Open source is considered an exemplar of the ‘private-collective’ model of innovation,1 a compound model with elements from both the private investment & the collective action models.
This model was an attempt to rationalise and reason about the existence of the open source software industry, and answer the question: “why would thousands of top-notch programmers contribute, without apparent material incentives, to the provision of a public good?”.2
This essay revisits the assumptions of the private-collective model, in the cloud-compute era, to understand the surgent phenomena of the open core revenue model in the commercial open source software industry. This is of particular significance in view of the perceived siege of the open source model by cloud vendors.3
A public good produced under the private-collective model has two classes of users: innovators and free-riders. Innovators are users of the the good, and active contributors to its sustained development. Free-riders are passive consumers of the good, with no contribution to the advancement of the good.
For the sustenance of an open source product, it is imperative that the innovator class has incentives beyond what is available to the free-rider class of users. It is a myth that the development of a public good can be sustained on the basis of pure altruism from the innovator class of users.
In case of individual innovators, the incentives, as postulated by the model, are:
- learning, which is an immediate incentive.
- signaling incentive, which is a form of delayed incentive.
- career concern incentive: in the form of future job offers, shares in commercial open source corporations, or future access to the venture capital market.
- visibility incentive: in the form of peer recognition.
For an organization to participate as an innovator, a different set of incentives could be at play. Unlike the case of an individual contributor, the incentives are harder to classify, and much-less researched at scale. A majority of organizations have looked at the incentive structure of open-source from the same prism as an individual contributor. Open source provides organizations signaling incentives to attract talent, and visibility in the community (again, this helps in hiring). Very few incentives beyond this have been identified and utilised by organizations, till recent times. This explains why organizations do not feel compelled to open source proprietary products on which the revenue of the company has a direct dependence.4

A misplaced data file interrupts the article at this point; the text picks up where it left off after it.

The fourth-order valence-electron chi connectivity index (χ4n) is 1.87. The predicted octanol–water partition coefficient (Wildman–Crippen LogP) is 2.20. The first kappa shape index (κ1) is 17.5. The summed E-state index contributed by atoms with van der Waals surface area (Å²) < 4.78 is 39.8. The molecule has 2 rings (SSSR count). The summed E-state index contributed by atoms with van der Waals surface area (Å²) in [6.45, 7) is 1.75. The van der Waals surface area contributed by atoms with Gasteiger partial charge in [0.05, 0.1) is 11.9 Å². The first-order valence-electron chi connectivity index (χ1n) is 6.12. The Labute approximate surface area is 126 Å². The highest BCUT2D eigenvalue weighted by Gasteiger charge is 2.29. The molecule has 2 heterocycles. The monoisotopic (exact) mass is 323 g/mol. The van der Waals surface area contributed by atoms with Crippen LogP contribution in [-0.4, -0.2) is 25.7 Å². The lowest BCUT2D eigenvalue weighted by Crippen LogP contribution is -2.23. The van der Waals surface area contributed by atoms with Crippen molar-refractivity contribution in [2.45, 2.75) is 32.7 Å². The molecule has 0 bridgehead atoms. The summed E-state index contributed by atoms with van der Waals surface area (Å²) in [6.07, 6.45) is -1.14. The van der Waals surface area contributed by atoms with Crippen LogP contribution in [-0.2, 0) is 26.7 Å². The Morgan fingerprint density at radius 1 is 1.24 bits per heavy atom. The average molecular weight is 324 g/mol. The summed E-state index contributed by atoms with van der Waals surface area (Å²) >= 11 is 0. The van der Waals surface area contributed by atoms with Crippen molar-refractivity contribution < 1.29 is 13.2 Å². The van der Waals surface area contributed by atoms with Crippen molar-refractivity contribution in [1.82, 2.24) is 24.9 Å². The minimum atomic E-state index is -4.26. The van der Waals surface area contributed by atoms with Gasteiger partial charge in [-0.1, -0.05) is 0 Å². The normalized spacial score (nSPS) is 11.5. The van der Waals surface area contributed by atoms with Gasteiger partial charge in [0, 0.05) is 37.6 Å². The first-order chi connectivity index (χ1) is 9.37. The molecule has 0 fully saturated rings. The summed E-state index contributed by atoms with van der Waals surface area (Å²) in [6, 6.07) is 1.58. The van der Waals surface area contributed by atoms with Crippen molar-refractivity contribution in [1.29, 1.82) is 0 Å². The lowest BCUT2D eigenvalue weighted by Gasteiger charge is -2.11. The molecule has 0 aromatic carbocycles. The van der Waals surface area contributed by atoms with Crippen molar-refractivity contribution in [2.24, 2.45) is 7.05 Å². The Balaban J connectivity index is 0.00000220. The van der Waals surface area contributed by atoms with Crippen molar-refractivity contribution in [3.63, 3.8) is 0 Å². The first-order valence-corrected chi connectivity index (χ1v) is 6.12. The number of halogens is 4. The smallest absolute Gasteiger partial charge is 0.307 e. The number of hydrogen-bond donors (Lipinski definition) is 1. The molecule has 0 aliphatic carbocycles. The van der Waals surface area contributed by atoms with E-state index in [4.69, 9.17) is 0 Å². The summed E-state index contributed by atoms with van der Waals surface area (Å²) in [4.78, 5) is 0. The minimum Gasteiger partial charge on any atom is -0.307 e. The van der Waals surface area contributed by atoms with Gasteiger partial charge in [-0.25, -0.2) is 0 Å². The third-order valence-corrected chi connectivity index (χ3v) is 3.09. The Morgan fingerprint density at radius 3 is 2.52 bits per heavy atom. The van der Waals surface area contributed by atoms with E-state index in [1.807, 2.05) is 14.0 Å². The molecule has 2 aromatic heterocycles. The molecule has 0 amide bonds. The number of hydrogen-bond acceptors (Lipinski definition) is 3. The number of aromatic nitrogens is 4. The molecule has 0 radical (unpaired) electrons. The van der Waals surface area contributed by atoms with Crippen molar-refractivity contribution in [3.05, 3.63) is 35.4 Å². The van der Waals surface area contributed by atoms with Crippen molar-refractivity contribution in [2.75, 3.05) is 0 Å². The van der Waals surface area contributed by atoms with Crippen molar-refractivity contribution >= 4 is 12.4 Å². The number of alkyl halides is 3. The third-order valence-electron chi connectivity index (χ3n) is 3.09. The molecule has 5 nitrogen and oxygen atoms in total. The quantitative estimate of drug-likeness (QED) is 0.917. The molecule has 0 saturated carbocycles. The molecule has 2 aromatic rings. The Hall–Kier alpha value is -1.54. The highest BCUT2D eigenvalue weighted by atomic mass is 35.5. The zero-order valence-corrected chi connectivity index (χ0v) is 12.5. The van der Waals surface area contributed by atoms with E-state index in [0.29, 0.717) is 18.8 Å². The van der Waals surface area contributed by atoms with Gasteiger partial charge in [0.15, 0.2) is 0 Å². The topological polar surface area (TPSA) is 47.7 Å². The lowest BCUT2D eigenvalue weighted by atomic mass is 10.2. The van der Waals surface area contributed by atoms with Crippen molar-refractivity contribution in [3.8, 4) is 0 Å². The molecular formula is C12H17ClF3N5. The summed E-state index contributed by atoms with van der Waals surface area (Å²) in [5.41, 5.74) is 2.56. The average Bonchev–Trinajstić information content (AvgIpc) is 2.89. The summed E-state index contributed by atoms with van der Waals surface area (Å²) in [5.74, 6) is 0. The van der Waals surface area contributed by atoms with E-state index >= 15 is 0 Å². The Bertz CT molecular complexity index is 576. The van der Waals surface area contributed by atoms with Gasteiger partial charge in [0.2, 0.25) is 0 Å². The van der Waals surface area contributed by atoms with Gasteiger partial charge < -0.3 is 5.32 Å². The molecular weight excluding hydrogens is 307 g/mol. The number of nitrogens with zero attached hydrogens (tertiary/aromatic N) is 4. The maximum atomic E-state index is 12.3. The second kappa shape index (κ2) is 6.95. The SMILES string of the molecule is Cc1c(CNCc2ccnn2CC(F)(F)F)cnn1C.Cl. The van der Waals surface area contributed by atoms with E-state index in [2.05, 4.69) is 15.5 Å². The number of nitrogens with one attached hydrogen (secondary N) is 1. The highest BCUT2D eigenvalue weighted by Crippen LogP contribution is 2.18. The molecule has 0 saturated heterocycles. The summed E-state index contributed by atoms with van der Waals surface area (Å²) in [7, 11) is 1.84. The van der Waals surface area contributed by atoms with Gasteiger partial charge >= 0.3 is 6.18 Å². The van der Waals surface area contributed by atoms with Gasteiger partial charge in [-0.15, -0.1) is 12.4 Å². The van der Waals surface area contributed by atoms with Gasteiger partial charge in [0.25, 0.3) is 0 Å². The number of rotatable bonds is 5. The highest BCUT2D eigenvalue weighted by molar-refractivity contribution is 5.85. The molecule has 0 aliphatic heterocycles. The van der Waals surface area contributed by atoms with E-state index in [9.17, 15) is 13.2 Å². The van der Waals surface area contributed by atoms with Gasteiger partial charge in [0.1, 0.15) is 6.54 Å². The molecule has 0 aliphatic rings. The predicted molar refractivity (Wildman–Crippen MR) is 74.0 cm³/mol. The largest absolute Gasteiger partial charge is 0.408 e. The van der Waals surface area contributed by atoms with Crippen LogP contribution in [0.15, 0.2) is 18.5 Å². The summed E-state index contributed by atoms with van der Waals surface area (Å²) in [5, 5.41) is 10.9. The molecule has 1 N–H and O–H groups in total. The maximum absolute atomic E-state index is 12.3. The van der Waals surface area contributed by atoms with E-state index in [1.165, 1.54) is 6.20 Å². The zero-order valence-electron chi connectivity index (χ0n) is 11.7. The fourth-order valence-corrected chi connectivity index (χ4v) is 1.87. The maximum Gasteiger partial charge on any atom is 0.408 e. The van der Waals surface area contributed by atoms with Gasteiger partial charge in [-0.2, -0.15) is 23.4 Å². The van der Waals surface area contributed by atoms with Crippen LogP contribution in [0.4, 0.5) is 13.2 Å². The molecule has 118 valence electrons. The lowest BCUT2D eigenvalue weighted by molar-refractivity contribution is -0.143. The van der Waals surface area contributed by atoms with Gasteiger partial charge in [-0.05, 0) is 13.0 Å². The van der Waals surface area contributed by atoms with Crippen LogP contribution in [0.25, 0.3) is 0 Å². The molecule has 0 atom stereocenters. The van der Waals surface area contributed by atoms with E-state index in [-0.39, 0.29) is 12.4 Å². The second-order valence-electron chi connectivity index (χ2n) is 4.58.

A recent wave of COSS (Commercial Open Source Software) organizations are trying to change this fact. A reason for this phenomenon is an hypothesis that has emerged in the industry that the open source process is a way for a small-scale organization to use the diffusion networks associated with open source to take on a dominant player in the industry.5
The Cloud Era
The experimentation with open source as a business & product delivery model by COSS organizations is also becoming contemporaneous with the near-monopolistic rise of cloud vendors. In the private-collective model, the existing cloud vendors would be classified as free-riders. The zero-sum (winner-takes-all) nature of the cloud model6 means cloud vendors have little motivation to contribute back to the community, while capturing a disproportionate share of the value generated by an open source product.
It is in this context that an open core model has emerged as a viable business model for COSS organizations. As with other innovations of business models happening in the COSS industry, it is an emergent phenomena, and its efficacy and implications are yet to be understood in full measure. Its efficacy will be judged in terms of the degree of sustainability it brings to the COSS industry; while its implications with respect to the spirit of open source and free-sharing of software (and how far removed it is from that ideology) is up for debate.
A consumer of a cloud-vendor has every reason to use the cloud-vendor’s offering of a service (built on top of a open source product), rather than using it from a different organization, even if that other organization is the original initiator of the underlying open source product (and therefore, arguably, has more of an expertise in it). ↩